State audit targets Ross school jobs and cutbacks programs

City says 7,000 summer jobs are available for Boston youth ages 14 to 18

Among the Ohio auditor’s major budget cut recommendations in his report released Thursday were the elimination of four teaching positions, two art teachers, 1.5 student advisor positions, a curriculum specialist, and half a library staff position.

Moreover, it is also recommended to abolish the position of central office manager and school building manager.

According to the review, these proposed budget cuts, along with contracting out cheaper employee healthcare costs and reducing the number of food service employees per day, would accumulate total hourly wages to about $2 million per year in annual savings into the district’s $28 million annual operating budget. .

But state auditors have warned that these “tier one” recommendations implemented alone will not restore Ross schools to solvency.

“The current financial condition of the district is such that implementation of these Level 1 recommendations will not solve the expected deficit fund balance in the last five years (operating budget),” the auditors wrote.

In an echo of state auditors, Ross officials have previously said only several times to approve additional local tax revenues that will allow the region to escape indulging in more invasive state control, which entails state officials—not local school leaders—deciding about the deeper future. Discounts in individuals and programs.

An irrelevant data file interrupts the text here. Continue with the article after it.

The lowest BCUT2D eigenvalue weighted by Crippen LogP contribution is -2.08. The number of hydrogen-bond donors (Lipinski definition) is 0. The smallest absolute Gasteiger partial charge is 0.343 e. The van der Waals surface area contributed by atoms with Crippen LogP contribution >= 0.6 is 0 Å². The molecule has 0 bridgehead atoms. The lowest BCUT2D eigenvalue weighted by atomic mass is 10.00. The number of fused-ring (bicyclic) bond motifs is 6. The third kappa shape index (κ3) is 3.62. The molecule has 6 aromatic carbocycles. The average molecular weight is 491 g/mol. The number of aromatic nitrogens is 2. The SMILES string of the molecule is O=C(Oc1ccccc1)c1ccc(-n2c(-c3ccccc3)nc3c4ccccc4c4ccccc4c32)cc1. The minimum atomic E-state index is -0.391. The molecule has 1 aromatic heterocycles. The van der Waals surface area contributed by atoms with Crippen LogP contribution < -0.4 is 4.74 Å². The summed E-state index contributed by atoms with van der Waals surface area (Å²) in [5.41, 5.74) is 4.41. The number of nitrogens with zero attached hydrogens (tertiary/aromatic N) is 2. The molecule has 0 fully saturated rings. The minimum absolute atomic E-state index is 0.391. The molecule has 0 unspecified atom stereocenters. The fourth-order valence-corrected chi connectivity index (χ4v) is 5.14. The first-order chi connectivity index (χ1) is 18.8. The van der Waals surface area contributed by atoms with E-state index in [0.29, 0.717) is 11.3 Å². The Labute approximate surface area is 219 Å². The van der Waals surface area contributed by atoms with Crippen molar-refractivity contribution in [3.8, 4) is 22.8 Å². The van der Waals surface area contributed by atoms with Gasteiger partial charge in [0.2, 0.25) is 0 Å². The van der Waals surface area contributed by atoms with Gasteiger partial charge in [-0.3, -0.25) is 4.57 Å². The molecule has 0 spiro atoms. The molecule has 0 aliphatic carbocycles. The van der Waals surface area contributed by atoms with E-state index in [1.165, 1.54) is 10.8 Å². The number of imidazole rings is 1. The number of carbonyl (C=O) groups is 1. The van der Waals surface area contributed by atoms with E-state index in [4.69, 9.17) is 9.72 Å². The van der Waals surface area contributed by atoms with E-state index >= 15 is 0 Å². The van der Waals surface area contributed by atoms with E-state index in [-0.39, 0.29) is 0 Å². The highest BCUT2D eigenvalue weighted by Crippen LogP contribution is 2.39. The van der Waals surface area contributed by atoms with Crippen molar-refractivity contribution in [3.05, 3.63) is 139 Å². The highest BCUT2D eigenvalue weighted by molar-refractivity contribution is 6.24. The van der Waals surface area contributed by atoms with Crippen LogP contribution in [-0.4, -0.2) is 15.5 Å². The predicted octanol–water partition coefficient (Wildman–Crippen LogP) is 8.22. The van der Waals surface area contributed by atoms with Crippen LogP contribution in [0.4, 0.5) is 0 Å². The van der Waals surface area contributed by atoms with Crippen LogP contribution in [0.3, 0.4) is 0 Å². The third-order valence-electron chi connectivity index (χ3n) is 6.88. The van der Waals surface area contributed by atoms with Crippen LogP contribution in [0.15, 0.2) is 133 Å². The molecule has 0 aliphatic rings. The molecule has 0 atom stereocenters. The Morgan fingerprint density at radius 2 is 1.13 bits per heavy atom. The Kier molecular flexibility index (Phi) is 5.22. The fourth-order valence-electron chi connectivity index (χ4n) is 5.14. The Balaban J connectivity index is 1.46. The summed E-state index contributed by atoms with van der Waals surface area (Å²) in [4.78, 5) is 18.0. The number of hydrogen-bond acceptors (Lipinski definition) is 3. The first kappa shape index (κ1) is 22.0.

Last year, Ross cut $1.8 million from his budget in an effort to cover an expected fiscal shortfall.

Student athletic and other extracurricular fees jumped from $150 in the 2024-2024 school year to $825 this school year.

School officials said other financial cuts for the next school year could include reducing busing and eliminating art, music and physical education classes as well as advanced college courses, if voters again reject tax increases.

In a March 9 letter from Konkel thanking Ohio Auditor Keith Faber for the performance audit, the superintendent stated: “The audit will provide us with a model for future decisions affecting our school district and our community.”

He wrote, “This (audit) process provides our region with a third-party, objective perspective on our operations and our finances.”

Kunkel — and other Ross officials — declined to comment on the just-released audit, but said it will be part of a public presentation during a Board of Education session meeting April 12 that will be held at 6 p.m. at Ross High School.